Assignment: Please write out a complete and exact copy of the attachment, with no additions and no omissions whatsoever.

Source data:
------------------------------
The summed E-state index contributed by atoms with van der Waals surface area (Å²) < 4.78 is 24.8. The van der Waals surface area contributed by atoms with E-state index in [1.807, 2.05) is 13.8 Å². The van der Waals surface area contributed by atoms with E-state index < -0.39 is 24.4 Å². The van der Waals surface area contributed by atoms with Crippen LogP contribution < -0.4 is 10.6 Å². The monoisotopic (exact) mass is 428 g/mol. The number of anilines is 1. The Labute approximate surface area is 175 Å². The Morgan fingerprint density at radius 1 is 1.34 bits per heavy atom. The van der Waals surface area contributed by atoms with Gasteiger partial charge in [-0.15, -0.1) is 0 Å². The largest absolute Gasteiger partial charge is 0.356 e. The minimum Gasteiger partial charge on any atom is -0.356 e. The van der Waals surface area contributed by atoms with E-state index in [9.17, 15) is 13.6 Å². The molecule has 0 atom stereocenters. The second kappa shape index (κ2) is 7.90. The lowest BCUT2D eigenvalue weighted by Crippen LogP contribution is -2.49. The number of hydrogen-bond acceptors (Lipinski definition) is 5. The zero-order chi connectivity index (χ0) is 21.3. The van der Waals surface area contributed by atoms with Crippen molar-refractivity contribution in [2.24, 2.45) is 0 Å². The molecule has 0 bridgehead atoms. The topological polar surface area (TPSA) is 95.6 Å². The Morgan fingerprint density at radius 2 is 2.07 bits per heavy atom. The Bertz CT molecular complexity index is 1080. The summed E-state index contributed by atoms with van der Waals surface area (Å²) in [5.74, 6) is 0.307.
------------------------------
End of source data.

The summed E-state index contributed by atoms with van der Waals surface area (Å²) < 4.78 is 24.8. The van der Waals surface area contributed by atoms with E-state index in [1.807, 2.05) is 13.8 Å². The van der Waals surface area contributed by atoms with E-state index < -0.39 is 24.4 Å². The van der Waals surface area contributed by atoms with Crippen LogP contribution < -0.4 is 10.6 Å². The monoisotopic (exact) mass is 428 g/mol. The number of anilines is 1. The Labute approximate surface area is 175 Å². The Morgan fingerprint density at radius 1 is 1.34 bits per heavy atom. The van der Waals surface area contributed by atoms with Gasteiger partial charge in [-0.15, -0.1) is 0 Å². The largest absolute Gasteiger partial charge is 0.356 e. The minimum Gasteiger partial charge on any atom is -0.356 e. The van der Waals surface area contributed by atoms with E-state index in [9.17, 15) is 13.6 Å². The molecule has 0 atom stereocenters. The second kappa shape index (κ2) is 7.90. The lowest BCUT2D eigenvalue weighted by Crippen LogP contribution is -2.49. The number of hydrogen-bond acceptors (Lipinski definition) is 5. The zero-order chi connectivity index (χ0) is 21.3. The van der Waals surface area contributed by atoms with Crippen molar-refractivity contribution in [2.24, 2.45) is 0 Å². The molecule has 0 bridgehead atoms. The topological polar surface area (TPSA) is 95.6 Å². The Morgan fingerprint density at radius 2 is 2.07 bits per heavy atom. The Bertz CT molecular complexity index is 1080. The summed E-state index contributed by atoms with van der Waals surface area (Å²) in [5.74, 6) is 0.307.